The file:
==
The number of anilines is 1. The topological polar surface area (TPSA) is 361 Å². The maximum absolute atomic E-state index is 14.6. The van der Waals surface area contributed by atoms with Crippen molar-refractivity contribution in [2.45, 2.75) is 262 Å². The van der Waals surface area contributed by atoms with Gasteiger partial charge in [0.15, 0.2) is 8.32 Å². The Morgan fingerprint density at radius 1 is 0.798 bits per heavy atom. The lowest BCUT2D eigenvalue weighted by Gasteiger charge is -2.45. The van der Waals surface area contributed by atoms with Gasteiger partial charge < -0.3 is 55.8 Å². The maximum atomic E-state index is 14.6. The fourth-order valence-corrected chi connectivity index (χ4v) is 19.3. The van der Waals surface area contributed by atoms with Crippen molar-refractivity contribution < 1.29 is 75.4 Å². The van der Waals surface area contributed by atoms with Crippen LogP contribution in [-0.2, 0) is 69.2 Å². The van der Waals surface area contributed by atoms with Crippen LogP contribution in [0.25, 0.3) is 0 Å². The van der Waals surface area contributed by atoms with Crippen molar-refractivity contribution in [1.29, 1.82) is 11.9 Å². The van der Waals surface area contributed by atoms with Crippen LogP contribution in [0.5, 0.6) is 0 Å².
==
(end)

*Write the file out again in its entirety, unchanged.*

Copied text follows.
The number of anilines is 1. The topological polar surface area (TPSA) is 361 Å². The maximum absolute atomic E-state index is 14.6. The van der Waals surface area contributed by atoms with Crippen molar-refractivity contribution in [2.45, 2.75) is 262 Å². The van der Waals surface area contributed by atoms with Gasteiger partial charge in [0.15, 0.2) is 8.32 Å². The Morgan fingerprint density at radius 1 is 0.798 bits per heavy atom. The lowest BCUT2D eigenvalue weighted by Gasteiger charge is -2.45. The van der Waals surface area contributed by atoms with Gasteiger partial charge < -0.3 is 55.8 Å². The maximum atomic E-state index is 14.6. The fourth-order valence-corrected chi connectivity index (χ4v) is 19.3. The van der Waals surface area contributed by atoms with Crippen molar-refractivity contribution < 1.29 is 75.4 Å². The van der Waals surface area contributed by atoms with Crippen LogP contribution in [-0.2, 0) is 69.2 Å². The van der Waals surface area contributed by atoms with Crippen LogP contribution in [0.25, 0.3) is 0 Å². The van der Waals surface area contributed by atoms with Crippen molar-refractivity contribution in [1.29, 1.82) is 11.9 Å². The van der Waals surface area contributed by atoms with Crippen LogP contribution in [0.5, 0.6) is 0 Å².